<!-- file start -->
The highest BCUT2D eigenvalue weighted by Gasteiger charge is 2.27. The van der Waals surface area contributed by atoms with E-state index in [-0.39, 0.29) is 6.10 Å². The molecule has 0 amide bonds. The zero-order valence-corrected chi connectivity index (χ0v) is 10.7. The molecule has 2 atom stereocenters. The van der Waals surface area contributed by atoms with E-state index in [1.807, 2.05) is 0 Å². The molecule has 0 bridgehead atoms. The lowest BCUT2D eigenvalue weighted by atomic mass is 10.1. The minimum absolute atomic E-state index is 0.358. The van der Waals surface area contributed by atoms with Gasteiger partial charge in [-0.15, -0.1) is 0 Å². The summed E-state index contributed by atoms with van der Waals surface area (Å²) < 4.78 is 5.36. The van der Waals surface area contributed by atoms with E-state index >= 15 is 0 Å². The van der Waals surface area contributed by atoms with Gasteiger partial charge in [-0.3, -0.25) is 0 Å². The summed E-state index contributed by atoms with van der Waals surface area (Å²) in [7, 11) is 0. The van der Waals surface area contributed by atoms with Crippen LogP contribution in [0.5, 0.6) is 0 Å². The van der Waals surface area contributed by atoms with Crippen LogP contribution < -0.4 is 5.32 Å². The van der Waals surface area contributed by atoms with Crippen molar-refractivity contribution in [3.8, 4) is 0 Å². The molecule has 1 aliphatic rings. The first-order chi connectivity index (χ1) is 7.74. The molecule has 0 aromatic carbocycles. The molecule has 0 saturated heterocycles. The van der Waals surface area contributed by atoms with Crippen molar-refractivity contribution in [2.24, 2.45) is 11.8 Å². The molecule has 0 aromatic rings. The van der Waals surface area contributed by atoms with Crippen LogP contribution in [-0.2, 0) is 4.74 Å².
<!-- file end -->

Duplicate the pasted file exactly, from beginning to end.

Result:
The highest BCUT2D eigenvalue weighted by Gasteiger charge is 2.27. The van der Waals surface area contributed by atoms with E-state index in [-0.39, 0.29) is 6.10 Å². The molecule has 0 amide bonds. The zero-order valence-corrected chi connectivity index (χ0v) is 10.7. The molecule has 2 atom stereocenters. The van der Waals surface area contributed by atoms with E-state index in [1.807, 2.05) is 0 Å². The molecule has 0 bridgehead atoms. The lowest BCUT2D eigenvalue weighted by atomic mass is 10.1. The minimum absolute atomic E-state index is 0.358. The van der Waals surface area contributed by atoms with Gasteiger partial charge in [-0.15, -0.1) is 0 Å². The summed E-state index contributed by atoms with van der Waals surface area (Å²) < 4.78 is 5.36. The van der Waals surface area contributed by atoms with E-state index >= 15 is 0 Å². The van der Waals surface area contributed by atoms with Gasteiger partial charge in [-0.3, -0.25) is 0 Å². The summed E-state index contributed by atoms with van der Waals surface area (Å²) in [7, 11) is 0. The van der Waals surface area contributed by atoms with Crippen LogP contribution in [0.5, 0.6) is 0 Å². The van der Waals surface area contributed by atoms with Crippen LogP contribution < -0.4 is 5.32 Å². The van der Waals surface area contributed by atoms with Crippen molar-refractivity contribution in [3.8, 4) is 0 Å². The molecule has 1 aliphatic rings. The first-order chi connectivity index (χ1) is 7.74. The molecule has 0 aromatic carbocycles. The molecule has 0 saturated heterocycles. The van der Waals surface area contributed by atoms with Crippen molar-refractivity contribution in [2.24, 2.45) is 11.8 Å². The molecule has 0 aromatic rings. The van der Waals surface area contributed by atoms with Crippen LogP contribution in [-0.2, 0) is 4.74 Å².